In response to apartheid in South Africa, refugees emerged in Lesotho in the 1960s. These refugees—the majority of whom were South African and children or teenagers—play a crucial role in defining Lesotho’s vibrant society. Here are 10 facts about refugees in Lesotho.

10 Facts About Refugees in Lesotho

  1. Home to fewer than 10,000 refugees, Lesotho began implementing projects to help grant loans and business training to refugees in 1983. Of the 17 businesses which ultimately emerged, only one was run by a woman.
  2. Lesotho has been incredibly welcoming to refugees, ensuring their integration into local Basotho communities and serving as a global paradigm of refugee inclusivity and acceptance.
  3. In 2005, in an attempt to solidify its commitment to refugee protection, Limakatso Ntlhoki of Lesotho held a four-day workshop intended to help people develop the skills for working with refugees and guaranteeing their protection.
  4. Lesotho has been deemed a “South African Development Community” (SADC) alongside fifteen other countries such as Botswana, Mozambique, Malawi and Zimbabwe. Recent statistics indicate that SADC countries are home to approximately 68 percent of international migrants living in South Africa.
  5. In June 2017, the Vodafone Foundation put forward a system for young refugees living in nations, including Lesotho, to gain free and unlimited access to online education using tablets.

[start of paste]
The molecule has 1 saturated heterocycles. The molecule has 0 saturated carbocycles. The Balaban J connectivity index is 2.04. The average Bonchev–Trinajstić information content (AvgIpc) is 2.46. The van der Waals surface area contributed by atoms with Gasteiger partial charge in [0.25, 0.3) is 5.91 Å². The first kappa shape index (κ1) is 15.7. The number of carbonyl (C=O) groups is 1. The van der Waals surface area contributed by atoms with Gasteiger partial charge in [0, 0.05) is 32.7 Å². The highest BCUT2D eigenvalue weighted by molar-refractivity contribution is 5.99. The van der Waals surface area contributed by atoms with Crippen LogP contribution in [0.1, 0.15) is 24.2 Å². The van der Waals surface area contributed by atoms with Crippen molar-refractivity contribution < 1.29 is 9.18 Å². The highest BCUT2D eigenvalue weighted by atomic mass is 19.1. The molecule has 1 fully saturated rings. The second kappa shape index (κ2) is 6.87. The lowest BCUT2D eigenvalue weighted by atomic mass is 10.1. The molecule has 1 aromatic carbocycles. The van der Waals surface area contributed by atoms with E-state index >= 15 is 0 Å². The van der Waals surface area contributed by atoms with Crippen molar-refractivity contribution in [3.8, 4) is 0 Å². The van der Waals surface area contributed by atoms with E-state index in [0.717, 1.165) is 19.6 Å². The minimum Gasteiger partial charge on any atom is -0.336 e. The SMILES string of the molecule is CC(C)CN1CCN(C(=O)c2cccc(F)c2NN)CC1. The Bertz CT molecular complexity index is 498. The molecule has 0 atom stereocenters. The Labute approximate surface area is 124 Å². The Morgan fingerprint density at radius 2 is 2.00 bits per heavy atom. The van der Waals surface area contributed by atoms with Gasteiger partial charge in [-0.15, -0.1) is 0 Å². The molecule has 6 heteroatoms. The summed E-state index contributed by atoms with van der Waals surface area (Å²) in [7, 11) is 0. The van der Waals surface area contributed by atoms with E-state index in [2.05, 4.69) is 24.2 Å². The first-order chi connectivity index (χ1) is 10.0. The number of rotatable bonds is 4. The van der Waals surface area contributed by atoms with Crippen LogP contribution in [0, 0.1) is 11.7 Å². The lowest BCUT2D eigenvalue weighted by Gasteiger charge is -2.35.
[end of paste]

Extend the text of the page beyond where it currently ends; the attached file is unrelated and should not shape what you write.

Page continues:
6. During apartheid, Lesotho’s rural regions served as a safe haven for a number of political refugees escaping the wrath of a government who rejected their ideas. However, when the country was threatened by South Africa, they helped a significant number of refugees flee and obtain safety.
  7. The 1983 Lesotho Refugee Act guarantees that the country will provide refugees with the rights laid out by the United Nations Convention and the 1967 Protocol relating to the Status of Refugees. They also incorporated the criterion outlined by the OAU Convention Governing the Specific Aspects of Refugee Problems in Africa, which rendered their definition amongst the most inclusive in terms of explicating the legal status of refugees in the world.
  8. The former Prime Minister of Lesotho, Chief Leabua Jonathan, attested to the United Nations General Assembly that Lesotho maintained full respect for human dignity, would not use violence towards refugees, and recognized their moral responsibility to help solve their problems through support and openness.
  9. In response to Lesotho’s refugee policies, nations such as India and Thailand praised the nation for its willingness to welcome individuals despite South African threats.
  10. In 2002, the United Nations Refugee Agency (UNHCR) returned 48 brick homes originally used to house refugees in Lesotho to the country’s government, thereby indicating the true end of apartheid and highlighting the ways in which the nation could be entrusted to maintain respectful living conditions for refugees without external intervention.

These 10 facts about refugees in Lesotho illuminate how the country has, since the 1960s, experienced tremendous success in its relationship with refugees. Ultimately, this undeniable altruism indicates that Lesotho ought to be lauded as an example of how to positively incorporate refugees into societies throughout the world.

Emily Chazen

Photo: Flickr